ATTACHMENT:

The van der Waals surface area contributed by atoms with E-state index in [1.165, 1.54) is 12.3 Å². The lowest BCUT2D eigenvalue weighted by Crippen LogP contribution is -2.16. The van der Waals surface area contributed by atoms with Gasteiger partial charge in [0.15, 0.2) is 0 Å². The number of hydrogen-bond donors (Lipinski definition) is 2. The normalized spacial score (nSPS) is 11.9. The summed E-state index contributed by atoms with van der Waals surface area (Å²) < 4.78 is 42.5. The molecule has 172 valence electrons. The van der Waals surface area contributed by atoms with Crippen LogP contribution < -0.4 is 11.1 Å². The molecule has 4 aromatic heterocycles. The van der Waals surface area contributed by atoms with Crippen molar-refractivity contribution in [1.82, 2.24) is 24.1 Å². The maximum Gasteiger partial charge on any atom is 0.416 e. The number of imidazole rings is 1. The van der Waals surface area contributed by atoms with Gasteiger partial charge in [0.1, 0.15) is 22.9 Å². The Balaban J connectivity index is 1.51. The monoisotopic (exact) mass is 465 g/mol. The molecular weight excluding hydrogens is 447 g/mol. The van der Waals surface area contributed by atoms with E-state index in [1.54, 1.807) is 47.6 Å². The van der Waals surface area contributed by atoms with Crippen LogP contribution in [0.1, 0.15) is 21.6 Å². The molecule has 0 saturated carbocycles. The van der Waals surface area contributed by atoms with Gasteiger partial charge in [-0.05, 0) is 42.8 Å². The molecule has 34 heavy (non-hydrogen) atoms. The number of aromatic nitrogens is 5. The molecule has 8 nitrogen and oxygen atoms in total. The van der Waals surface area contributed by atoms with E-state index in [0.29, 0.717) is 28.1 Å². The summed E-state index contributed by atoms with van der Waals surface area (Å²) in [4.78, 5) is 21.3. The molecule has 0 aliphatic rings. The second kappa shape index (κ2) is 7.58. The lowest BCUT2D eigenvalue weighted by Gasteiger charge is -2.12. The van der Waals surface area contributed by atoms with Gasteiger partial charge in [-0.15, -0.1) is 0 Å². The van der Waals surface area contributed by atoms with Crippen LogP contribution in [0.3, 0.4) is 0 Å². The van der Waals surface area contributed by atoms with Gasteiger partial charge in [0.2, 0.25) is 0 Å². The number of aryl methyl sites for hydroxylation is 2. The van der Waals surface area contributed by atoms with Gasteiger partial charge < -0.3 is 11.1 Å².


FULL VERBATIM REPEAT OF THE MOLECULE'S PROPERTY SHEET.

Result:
The van der Waals surface area contributed by atoms with E-state index in [1.165, 1.54) is 12.3 Å². The lowest BCUT2D eigenvalue weighted by Crippen LogP contribution is -2.16. The van der Waals surface area contributed by atoms with Gasteiger partial charge in [0.15, 0.2) is 0 Å². The number of hydrogen-bond donors (Lipinski definition) is 2. The normalized spacial score (nSPS) is 11.9. The summed E-state index contributed by atoms with van der Waals surface area (Å²) < 4.78 is 42.5. The molecule has 172 valence electrons. The van der Waals surface area contributed by atoms with Crippen LogP contribution < -0.4 is 11.1 Å². The molecule has 4 aromatic heterocycles. The van der Waals surface area contributed by atoms with Crippen molar-refractivity contribution in [1.82, 2.24) is 24.1 Å². The maximum Gasteiger partial charge on any atom is 0.416 e. The number of imidazole rings is 1. The van der Waals surface area contributed by atoms with Gasteiger partial charge in [0.1, 0.15) is 22.9 Å². The Balaban J connectivity index is 1.51. The monoisotopic (exact) mass is 465 g/mol. The molecular weight excluding hydrogens is 447 g/mol. The van der Waals surface area contributed by atoms with E-state index in [1.54, 1.807) is 47.6 Å². The van der Waals surface area contributed by atoms with Crippen LogP contribution in [0.1, 0.15) is 21.6 Å². The molecule has 0 saturated carbocycles. The van der Waals surface area contributed by atoms with Gasteiger partial charge in [-0.05, 0) is 42.8 Å². The molecule has 34 heavy (non-hydrogen) atoms. The number of aromatic nitrogens is 5. The molecule has 8 nitrogen and oxygen atoms in total. The van der Waals surface area contributed by atoms with E-state index in [0.29, 0.717) is 28.1 Å². The summed E-state index contributed by atoms with van der Waals surface area (Å²) in [4.78, 5) is 21.3. The molecule has 0 aliphatic rings. The second kappa shape index (κ2) is 7.58. The lowest BCUT2D eigenvalue weighted by Gasteiger charge is -2.12. The van der Waals surface area contributed by atoms with Gasteiger partial charge in [-0.15, -0.1) is 0 Å². The van der Waals surface area contributed by atoms with Crippen LogP contribution in [0.3, 0.4) is 0 Å². The van der Waals surface area contributed by atoms with Gasteiger partial charge in [0.2, 0.25) is 0 Å². The number of aryl methyl sites for hydroxylation is 2. The van der Waals surface area contributed by atoms with Gasteiger partial charge < -0.3 is 11.1 Å².